Every family has their issues. Everyone’s happy family photos on social media does NOT always depict real life. Believe me, you’d be surprised about deeper family issues behind the scenes and that is often played out in the estate planning process. And this is very normal. There can be a number of reasons for why you may want to disinherit a child from your estate plan. Obviously disinheriting a child will raise a red flag and increase the risk of litigation so you have to be absolutely clear in your estate plan documents about your intent.

While there is no way to completely prevent your heirs from pursuing a claim, what you can do to is put in a “no contest” or “terror” clause in your document to at least serve as a deterrent. And spell out your intent in more detail in a separate letter or memorandum. I once had a client go so far as create a video interview between herself and my partner (along with other witnesses in the background) explaining why she wanted to exclude her son from her estate plan. And a copy of the DVD was placed in the file in case the child decided to go to court. (The primary purpose of doing a video was to ensure proof that she was of sound mind and not under undue influence.)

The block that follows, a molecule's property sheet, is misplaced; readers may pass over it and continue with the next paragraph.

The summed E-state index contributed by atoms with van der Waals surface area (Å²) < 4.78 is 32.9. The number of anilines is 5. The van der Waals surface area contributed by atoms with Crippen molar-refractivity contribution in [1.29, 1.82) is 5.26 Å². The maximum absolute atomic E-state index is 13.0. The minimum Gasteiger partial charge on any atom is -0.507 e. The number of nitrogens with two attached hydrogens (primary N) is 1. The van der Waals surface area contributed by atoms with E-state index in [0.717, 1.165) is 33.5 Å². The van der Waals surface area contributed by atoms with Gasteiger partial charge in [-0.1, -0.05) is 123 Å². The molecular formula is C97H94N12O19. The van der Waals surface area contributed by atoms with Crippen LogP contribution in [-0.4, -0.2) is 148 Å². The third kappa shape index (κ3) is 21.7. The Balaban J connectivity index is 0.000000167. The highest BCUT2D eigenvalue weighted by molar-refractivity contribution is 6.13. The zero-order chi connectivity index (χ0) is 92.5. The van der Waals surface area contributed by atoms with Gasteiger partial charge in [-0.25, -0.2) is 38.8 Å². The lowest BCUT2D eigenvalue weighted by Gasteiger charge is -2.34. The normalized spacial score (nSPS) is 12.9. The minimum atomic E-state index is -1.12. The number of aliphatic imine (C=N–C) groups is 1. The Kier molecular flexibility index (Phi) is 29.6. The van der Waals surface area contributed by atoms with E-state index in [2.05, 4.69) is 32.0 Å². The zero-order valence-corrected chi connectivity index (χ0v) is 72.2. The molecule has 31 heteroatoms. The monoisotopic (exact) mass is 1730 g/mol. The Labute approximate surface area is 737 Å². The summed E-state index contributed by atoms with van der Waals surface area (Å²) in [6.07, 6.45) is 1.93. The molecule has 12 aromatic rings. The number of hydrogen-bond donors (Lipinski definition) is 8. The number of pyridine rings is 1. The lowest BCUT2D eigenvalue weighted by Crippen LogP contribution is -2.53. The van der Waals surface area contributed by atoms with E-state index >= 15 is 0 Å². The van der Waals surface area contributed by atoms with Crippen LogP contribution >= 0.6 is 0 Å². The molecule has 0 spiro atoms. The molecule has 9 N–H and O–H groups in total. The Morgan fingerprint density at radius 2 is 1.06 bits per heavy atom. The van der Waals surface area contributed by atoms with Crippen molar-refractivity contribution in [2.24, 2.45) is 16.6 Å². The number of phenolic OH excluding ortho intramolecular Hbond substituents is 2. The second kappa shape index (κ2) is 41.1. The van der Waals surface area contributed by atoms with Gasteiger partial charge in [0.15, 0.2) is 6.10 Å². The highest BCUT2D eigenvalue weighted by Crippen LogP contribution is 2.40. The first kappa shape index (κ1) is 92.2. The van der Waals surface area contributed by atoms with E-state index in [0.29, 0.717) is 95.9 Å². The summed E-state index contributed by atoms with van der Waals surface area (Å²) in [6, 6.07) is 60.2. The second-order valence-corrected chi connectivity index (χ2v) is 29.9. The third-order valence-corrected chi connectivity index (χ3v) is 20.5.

As an alternative to completely disinheriting your child, consider leaving a smaller portion of your estate to your child and explain the reasons behind the unequal treatment.

Before you decide to disinherit your child, think about these tips:

  1. Do not threaten (while you are alive) to disinherit your child to manipulate his or her behavior. Don’t let them equate your love for them with money.
  2. Depending on the reasons behind your desire to disinherit, consider placing their share in a Trust. For instance, if you are concerned your child will blow his or her inheritance on alcohol, drugs, gambling or other illicit behaviors – or perhaps you are simply concerned he or she will lose the motivation to work and contribute society in a meaningful way – you can place your child’s share in a Trust and control the child’s inheritance.
  3. Make your intention to disinherit your child explicit in your documents.
  4. If you have a change of heart and want to include your child back in your estate plan documents, change your documents as soon as possible.
  5. Think about it. Sleep on it. Then put it in writing.

 

 

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